Space for unmanned cargo vehicles – Interview with Laurence Duquerroy, European Space Agency
Laurence Duquerroy is project manager in the Telecommunications and Integrated Applications Directorate of the European Space Agency, Mrs. Duquerroy is contributing to the development of new applications and services involving Satellite Communications, Satellite Earth Observations and Satellite Navigation technologies. She is in particular leading projects related to aerial and maritime domains. Laurence Duquerroy will speak at the Cargo Innovation Conference in Venlo, The Netherlands, on June 14.
IAP, why is it needed?
The Integrated Applications Promotion (IAP) element of ESA’s ARTES programme is dedicated to the development of innovative sustainable services for a wide range of users making use of one or more space assets. In a nutshell, IAP is needed for daily life!
“These could be satellite communications, Earth observation, satellite navigation, space weather, human spaceflight technologies. Integrated Applications projects offer solutions to problems that range from improving and securing transport systems to developing emergency and disaster management systems, addressing users/customers needs in a variety of economic sectors.
The integration of these space assets with other technologies can provide innovative services generating high socio-economic benefits in terms of revenues, investment leverage, exports, jobs and other societal benefits. In addition, the programme leads to a better exploitation of existing space capacity and know-how leading to a better understanding of how they should evolve to meet user requirements in the future societies.” according to Mrs. Duquerroy.
What can you do about beyond radio line of sight conditions, is the transfer of information as quick as with radio?
Satellite communications can be used to command and control unmanned platforms when terrestrial communications are not available, i.e. when in overseas, remote land areas, or out of range of the terrestrial radio communication station. A number of experiments have already been performed and are still on-going, in particular with remotely piloted aircraft systems, to demonstrate the safety of operations in beyond radio line of sight using satcom. An example thereof is the joint ESA IAP and European Defence Agency DeSIRE initiative (https://artes-apps.esa.int/projects/desire and https://artes-apps.esa.int/projects/desire-ii).
During the DeSIRE project was demonstrated that the delay of transmission, although higher than with radio line of sight means (i.e. in the order of 1 second or even less with some systems), did not impair operations and was assessed acceptable by involved air traffic controllers and pilot. In addition with the upcoming satellite communications systems relying on LEO satellite megaconstellations (such as OneWeb or LeoSat), this latency will be dramatically reduced.
Sat Nav for traffic, can you handle so much info 24/7 all over the world?
Mrs Duquerroy explains: “Global Navigation Satellite Systems (GNSS) such as Galileo, and satellite-based augmentation systems (SBAS), such as EGNOS, offer a worldwide coverage achieved thanks to constellations of satellites spread over several orbital planes. These satellites are broadcasting radio signals, allowing small electronic receivers to determine their location with a high precision. Geolocation and time information can be generated by these receivers anywhere and anytime where there is an unobstructed line of sight to four or more satellites. Such information is instrumental for a number of applications, including navigation for road, maritime and air transport.”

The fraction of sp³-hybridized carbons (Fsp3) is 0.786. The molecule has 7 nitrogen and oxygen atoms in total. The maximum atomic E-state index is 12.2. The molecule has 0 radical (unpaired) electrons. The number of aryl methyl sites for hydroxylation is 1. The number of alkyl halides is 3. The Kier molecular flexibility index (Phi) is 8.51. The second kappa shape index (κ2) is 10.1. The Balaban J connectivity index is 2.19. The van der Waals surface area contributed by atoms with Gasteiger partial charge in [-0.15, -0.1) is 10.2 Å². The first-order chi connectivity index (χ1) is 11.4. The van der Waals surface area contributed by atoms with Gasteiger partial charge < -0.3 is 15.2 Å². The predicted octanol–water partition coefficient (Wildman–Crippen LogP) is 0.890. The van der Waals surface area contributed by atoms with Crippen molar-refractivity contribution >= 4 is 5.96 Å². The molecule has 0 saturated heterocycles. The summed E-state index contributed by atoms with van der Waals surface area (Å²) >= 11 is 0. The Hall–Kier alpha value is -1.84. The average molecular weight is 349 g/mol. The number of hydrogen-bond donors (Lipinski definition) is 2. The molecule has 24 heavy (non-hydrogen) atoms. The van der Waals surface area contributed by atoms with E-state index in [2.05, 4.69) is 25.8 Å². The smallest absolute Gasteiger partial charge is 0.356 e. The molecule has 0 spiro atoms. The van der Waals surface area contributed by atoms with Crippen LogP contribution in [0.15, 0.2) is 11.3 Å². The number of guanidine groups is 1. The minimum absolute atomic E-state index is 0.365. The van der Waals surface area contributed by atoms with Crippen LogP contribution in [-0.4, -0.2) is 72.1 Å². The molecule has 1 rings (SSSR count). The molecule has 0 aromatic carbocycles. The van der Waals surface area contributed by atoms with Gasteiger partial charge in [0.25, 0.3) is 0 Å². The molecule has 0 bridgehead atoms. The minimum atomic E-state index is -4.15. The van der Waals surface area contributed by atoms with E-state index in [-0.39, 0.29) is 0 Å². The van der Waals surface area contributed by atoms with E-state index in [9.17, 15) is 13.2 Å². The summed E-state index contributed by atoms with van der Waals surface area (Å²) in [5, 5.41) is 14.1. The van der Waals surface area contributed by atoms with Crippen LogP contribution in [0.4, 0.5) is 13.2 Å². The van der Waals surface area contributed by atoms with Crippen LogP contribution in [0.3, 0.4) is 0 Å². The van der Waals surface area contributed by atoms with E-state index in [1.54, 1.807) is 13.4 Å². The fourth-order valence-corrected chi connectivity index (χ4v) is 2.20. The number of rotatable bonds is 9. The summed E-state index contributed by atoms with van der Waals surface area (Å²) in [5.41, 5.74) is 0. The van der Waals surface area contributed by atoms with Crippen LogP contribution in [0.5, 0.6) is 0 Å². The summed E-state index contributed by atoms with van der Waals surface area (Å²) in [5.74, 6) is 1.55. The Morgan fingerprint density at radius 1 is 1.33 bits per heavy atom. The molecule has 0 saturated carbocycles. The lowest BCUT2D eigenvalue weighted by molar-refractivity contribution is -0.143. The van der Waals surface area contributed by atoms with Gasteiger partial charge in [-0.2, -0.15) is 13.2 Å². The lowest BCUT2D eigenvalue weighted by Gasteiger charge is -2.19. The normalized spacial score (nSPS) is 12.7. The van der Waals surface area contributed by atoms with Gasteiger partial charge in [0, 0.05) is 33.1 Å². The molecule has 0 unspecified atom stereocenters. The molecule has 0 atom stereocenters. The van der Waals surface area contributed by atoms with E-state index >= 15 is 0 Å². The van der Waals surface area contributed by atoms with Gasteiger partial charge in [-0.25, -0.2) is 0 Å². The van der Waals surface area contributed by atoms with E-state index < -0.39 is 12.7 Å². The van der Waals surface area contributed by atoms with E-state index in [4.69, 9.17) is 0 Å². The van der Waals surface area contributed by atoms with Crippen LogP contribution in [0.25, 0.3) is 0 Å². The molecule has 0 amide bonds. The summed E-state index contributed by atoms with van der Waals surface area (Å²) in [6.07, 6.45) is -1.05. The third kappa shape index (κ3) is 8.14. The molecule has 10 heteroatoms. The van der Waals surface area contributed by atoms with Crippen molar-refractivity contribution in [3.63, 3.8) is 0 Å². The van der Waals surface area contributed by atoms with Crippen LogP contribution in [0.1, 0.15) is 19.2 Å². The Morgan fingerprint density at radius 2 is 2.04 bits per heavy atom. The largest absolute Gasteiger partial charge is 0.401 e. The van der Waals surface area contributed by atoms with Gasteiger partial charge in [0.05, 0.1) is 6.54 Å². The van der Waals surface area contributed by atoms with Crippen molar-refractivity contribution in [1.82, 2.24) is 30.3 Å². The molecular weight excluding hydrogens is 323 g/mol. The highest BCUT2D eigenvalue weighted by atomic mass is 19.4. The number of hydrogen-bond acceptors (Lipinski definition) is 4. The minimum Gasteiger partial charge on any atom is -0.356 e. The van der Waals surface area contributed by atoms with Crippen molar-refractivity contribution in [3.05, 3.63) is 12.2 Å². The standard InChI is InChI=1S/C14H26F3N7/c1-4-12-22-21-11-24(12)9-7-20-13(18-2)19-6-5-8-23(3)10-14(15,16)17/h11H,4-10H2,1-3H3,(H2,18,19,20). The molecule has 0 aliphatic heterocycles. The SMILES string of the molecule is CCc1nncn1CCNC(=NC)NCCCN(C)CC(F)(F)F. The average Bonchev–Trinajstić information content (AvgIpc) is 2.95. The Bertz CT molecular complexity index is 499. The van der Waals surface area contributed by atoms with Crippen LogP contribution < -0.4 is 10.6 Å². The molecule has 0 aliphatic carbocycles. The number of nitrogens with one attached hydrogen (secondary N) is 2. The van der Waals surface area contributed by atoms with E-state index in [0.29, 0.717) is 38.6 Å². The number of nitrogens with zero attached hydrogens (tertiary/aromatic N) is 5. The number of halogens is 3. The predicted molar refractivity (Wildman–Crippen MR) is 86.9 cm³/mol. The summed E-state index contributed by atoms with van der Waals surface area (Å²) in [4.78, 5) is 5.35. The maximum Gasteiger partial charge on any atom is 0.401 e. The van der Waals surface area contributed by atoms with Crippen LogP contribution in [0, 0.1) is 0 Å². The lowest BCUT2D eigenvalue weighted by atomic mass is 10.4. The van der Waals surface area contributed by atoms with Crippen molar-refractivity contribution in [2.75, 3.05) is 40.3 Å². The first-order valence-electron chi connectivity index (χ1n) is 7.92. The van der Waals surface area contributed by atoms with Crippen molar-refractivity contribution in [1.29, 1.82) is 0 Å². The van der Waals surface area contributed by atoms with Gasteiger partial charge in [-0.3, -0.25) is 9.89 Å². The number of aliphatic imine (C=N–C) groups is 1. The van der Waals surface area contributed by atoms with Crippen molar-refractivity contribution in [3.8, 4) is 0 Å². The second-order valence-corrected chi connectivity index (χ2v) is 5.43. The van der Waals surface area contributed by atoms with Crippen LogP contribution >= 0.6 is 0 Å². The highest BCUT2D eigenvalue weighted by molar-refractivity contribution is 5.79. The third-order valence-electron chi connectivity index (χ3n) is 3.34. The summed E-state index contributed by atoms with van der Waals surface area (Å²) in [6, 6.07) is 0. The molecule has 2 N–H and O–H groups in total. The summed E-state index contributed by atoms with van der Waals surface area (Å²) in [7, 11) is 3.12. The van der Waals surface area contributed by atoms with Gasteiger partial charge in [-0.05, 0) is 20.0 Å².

SAR in aerial applications, how far can you zoom in, and what about clouds?
Search and Rescue in aerial applications could be dramatically enhanced using ADS-B signals collected from space.
ADS-B signals, which are periodically broadcasted by airplanes, contain aircraft identification, position, velocity and position integrity, enabling aircraft to be tracked. Recent studies and trials have confirmed the possibility to detect ADS-B signals from space, independently of the weather. This encouraging result, together with aviation sector needs, have triggered the development of space-based ADS-B (ADS-B SAT) technologies and systems. In the US, initial steps in this direction have been undertaken by Aireon to deliver space-based ADS-B data to Air Navigation Service Providers and other Stakeholders.
Space based ADS-B will in particular allow the early detection and notification of anomalous manned -but also unmanned- air vehicles behaviors such as airplane routes deviating from the nominal ones, as well as the provision of “aircraft last known position or area” for search and rescue applications, irrespective of the remoteness of the area being flown and of any possible cloud coverage.
What are the developments on SAT com, especially for unmanned aircraft?
“Past and on-going test and demonstration activities, in particular for unmanned aircraft systems, have shown that current satellite systems (in L, Ku and Ka frequency bands) offer sufficient capacity to transmit command and control communications between an unmanned platform and its ground control station in a safe and reliable manner. Coverage offered by satellite operators today allows to enable such communications over the globe.
The bandwidth will be further improved in the near term future thanks to the deployment of Mega-constellation satellite systems and Very High Throughput satellites,” concludes mrs. Duquerroy.
For more information and registration to the Cargo Innovation Conference, we invite you to visit https://cargoinnovationconference.com/
The interview was made by Jakajima, the organiser of the conference. For more interviews with speakers at Jakajima conferences, we invite you to visit Jakajima’s website